They tried, but they couldn't.
In the end, the Sixers went big and young by drafting USC junior center Nikola Vucevic with the 16th overall pick.
It's a nice pick.
Vucevic is a 7-footer with a wing span measured at 7 1/2 feet. He averaged 17.1 points and 10.3 rebounds and was a first-team All-Pac 10 performer.
Just 20 years old, he should fit in nicely with the Sixers' continued rebuilding process.
"He has a pro-type game right now," Sixers general manager Ed Stefanski said of Vucevic. "He also fits a need. I think because of his size and shooting ability, he will compete for time in the rotation.
"He's a stretch-type center because he can shoot the ball. He's your typical European center because he is so fundamentally sound."
Good pick, but not enough to compete with the huge moves the city's other franchises have made in what has been a truly remarkable 18 months in Philadelphia sports.
The Flyers traded the players they said were going to be the cornerstones of their organization for the next decade.
The Eagles moved out of the Donovan McNabb era to the Kevin Kolb era and then to the Michael Vick era.
The Phillies assembled a pitching rotation for the ages with Roy Halladay, Cliff Lee, Cole Hamels and Roy Oswalt.
They even transitioned from closer Brad Lidge to Ryan Madson.
The Sixers' most significant move was adding head coach Doug Collins.
See the difference?
This is nothing against Vucevic because I like this pick. It's just that the Sixers desperately need a "Wow factor" to elevate their stature, and a 20-year-old center from USC doesn't add up to that.
But that's the hand the Sixers have been dealt.
Last night wasn't like a year ago when the Sixers had the second overall pick and selected 2010 NCAA player of the year Evan Turner out of Ohio State.
Of course, the fact that Turner had a shaky rookie season toned down the level of excitement.
So there was only a limited amount of enthusiasm that the 16th pick was going to generate regardless of who it was.
"We are incredibly thrilled to draft Nikola Vucevic," Collins said. "I liked him from the moment I saw him at the Chicago predraft camp.
"He is a hard-working, skilled big man with a desire to succeed."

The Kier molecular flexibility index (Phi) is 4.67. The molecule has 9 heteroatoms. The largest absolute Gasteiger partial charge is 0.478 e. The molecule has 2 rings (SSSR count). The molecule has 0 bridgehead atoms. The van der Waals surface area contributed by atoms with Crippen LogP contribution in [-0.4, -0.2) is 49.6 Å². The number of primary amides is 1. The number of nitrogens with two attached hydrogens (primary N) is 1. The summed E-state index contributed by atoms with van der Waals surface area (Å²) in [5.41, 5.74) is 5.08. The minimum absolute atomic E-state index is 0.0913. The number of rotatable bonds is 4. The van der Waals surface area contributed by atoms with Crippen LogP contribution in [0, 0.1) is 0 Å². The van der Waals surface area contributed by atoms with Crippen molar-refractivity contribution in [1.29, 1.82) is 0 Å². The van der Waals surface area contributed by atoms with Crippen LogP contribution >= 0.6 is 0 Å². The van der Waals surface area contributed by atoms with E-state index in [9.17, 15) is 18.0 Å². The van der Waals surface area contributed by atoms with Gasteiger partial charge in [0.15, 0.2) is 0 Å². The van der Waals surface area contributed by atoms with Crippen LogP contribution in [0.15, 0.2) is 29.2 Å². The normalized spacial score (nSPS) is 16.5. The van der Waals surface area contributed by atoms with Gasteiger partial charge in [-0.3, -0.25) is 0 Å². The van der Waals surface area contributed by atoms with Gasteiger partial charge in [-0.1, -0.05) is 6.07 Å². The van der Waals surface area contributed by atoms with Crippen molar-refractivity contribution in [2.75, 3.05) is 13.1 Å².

Curb my enthusiasm.
Again, if the Sixers are lucky, Vucevic may become one of those players who develops into something way above his current status.
It has happened plenty of times in this league, but we won't find that out for several years down the road.
But that's not all that intriguing today.
There's only one move the Sixers could have made last night that would have generated a buzz. The majority of Sixer fans wanted to see Andre Iguodala traded last night - certainly much more than Flyer fans wanted to see Richards relocated.
After McNabb was traded to Washington, Iguodala became the guy people wanted most to become an ex-Philadelphian.
Whether it was because he followed Allen Iverson, is paid superstar money or simply best represents the mediocrity the franchise has been mired in for close to a decade, Iguodala has worn out his welcome in the city.
The anticipated trading of Iguodala was what last night was truly about for a lot of Sixers fans.
The majority of the discussions leading up to the draft was about what the Sixers could get for Iguodala.
No rumor, no matter how outlandish or feasible, wasn't up for confirmation.
It almost would not have mattered what Iguodala was traded for as long as he had become an ex-Sixer.
It didn't matter that trading Iguodala before a new collective bargaining agreement is reached was probably unrealistic.
It didn't happen, and now the soap opera of "When will the Sixers trade Iguodala?" will continue to run its frustrating course.
On a day when the Flyers completely changed the culture of the franchise by trading two homegrown players who were expected to one day bring the Stanley Cup back to Philadelphia, the Sixers adding Nikola Vucevic but not removing Andre Iguodala didn't measure up.
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